Un‘casting’ Universities: Examining the Intersections of Inclusive Curriculum and Dalit Pedagogies in a Private University in Bangalore, India
Main Article Content
Despite India’s constitutional dream to achieve equity and justice, caste still remains an issue of concern. Especially in the context of education, reports indicate a disparity in access and participation across gender, caste and other parameters (Hickey & Stratton, 2007). The prevalence of caste-based discrimination across universities and Dalit student suicides continue to be widely reported (Anderson, 2016; Niazi, 2022; Shantha, 2023; Nair, 2023). While the University Grants Commission, especially Mandal Commission and the Thorat Committee have placed certain recommendations, many universities fall short of implementing the same and even if they do, they don’t percolate to an informed student/ faculty/ administration policy (Sitlhou, 2017). Lack of a well-defined policy, its implementation and the disconnect between curriculum and pedagogy has resulted in an erasure of the discourse on caste within higher education institutions. Furthermore, the disconnect has promoted a sense of alienation in educational institutions wherein some students graduate from school or universities without any exposure to caste as a social problem and some students face humiliation routinely. This project is an autoethnographic study of classrooms in a private university in Bangalore to understand the gaps that emerge from the disconnect between curriculum, pedagogy and comprehension of students about caste and present an alternative pedagogical paradigm that is situated, participatory, historical and critical.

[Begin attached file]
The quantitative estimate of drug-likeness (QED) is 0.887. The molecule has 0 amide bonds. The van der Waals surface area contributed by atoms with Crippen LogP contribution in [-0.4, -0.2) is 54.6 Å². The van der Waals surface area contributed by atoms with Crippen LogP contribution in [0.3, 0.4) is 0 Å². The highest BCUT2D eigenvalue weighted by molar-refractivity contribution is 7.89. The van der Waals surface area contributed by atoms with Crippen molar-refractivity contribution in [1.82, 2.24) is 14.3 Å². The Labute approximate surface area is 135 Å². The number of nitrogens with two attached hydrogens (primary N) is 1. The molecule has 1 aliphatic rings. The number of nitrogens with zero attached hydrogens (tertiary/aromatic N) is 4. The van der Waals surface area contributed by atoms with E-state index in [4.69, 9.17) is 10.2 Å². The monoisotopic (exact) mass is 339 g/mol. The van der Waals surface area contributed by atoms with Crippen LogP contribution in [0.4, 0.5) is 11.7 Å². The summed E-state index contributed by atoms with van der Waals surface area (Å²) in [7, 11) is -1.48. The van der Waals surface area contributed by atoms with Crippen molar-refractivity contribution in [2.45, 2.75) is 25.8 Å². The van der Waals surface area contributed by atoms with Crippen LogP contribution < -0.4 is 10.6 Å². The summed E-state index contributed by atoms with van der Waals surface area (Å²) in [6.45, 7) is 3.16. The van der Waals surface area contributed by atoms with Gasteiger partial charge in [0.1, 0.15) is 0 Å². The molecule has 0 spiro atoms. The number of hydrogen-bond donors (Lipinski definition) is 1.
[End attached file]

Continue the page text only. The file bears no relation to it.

This work is licensed under a Creative Commons Attribution 4.0 International License.